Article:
The Task of the Course and Its Fundamental
Orientation, Starting with a General
Elucidation of the Title of the Course

Chapter One

The Detours toward Determining the Essence of
Philosophy (Metaphysics), and the Unavoidability of
Looking Metaphysics in the Face

§1. The incomparability of philosophy.

a) Philosophy neither science, nor the proclamation of a worldview.

The course is announced under the title "The Fundamental Concepts of Metaphysics." Presumably there is little we can think of that falls under this title, and yet it is completely clear as regards its form. It sounds, for instance, like the course titles: The Fundamental Features of Zoology; The Fundamental Elements of Linguistics; Outline of the History of the Reformation, and suchlike. This indicates that we are faced with a fixed discipline, called 'metaphysics'. It is then a matter of depicting its most important aspects—while avoiding lengthy details—within the scope of a semester. Since metaphysics is the central discipline in the whole of philosophy, the treatment of its fundamental features becomes a condensed report on the main contents of philosophy. Because philosophy is the universal science, as opposed to the so-called individual sciences, it will give our studies the right breadth and round them off. In this way everything is completely in order and the business of the university can begin.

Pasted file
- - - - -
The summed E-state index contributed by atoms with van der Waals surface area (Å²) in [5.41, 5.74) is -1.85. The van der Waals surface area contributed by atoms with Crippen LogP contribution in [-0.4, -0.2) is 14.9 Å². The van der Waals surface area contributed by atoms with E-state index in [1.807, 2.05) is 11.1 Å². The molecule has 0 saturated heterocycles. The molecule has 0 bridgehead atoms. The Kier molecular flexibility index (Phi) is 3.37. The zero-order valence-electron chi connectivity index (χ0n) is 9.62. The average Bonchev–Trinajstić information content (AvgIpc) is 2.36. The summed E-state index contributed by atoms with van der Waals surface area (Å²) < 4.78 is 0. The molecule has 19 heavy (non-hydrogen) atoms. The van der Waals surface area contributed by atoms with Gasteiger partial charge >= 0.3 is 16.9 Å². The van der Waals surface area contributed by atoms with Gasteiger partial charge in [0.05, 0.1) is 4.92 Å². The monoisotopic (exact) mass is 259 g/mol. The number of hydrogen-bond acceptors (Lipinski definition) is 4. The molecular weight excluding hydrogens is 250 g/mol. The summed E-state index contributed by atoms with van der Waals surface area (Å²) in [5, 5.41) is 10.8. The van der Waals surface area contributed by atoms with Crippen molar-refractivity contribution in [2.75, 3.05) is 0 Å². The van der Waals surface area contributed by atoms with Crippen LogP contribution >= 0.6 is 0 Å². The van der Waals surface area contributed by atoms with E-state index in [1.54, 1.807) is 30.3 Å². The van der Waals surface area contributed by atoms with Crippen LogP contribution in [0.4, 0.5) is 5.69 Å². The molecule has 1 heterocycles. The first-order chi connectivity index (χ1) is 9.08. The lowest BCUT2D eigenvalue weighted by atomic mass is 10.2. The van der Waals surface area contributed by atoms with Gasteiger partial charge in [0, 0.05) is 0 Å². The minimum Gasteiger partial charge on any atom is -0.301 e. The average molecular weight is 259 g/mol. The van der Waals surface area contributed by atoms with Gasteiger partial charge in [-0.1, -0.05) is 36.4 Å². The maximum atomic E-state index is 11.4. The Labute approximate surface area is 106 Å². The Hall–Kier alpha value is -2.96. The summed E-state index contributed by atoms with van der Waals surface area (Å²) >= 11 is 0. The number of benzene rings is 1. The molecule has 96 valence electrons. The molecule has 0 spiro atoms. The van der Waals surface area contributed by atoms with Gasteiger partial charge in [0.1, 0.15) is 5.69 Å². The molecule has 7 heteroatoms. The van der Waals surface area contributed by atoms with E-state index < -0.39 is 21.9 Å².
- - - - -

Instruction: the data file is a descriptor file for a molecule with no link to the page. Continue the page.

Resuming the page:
Indeed it has long since begun, and is underway to such an extent that some are already beginning to sense something of the barrenness and waywardness of this activity. Has something perhaps already shattered at the very heart of the machinery? Is it now held together only by the obtrusiveness and banality of organisation and of convention? Is there a falseness and a hidden despair somewhere in all this activity? What if it were a prejudice that metaphysics is a fixed and secure discipline of philosophy, and an illusion that philosophy is a science that can be taught and learned?

Yet why do we need explicitly to ascertain such things? After all, it has long

Martin Heidegger (GA 29/30) The Fundamental Concepts of Metaphysics

GA 29/30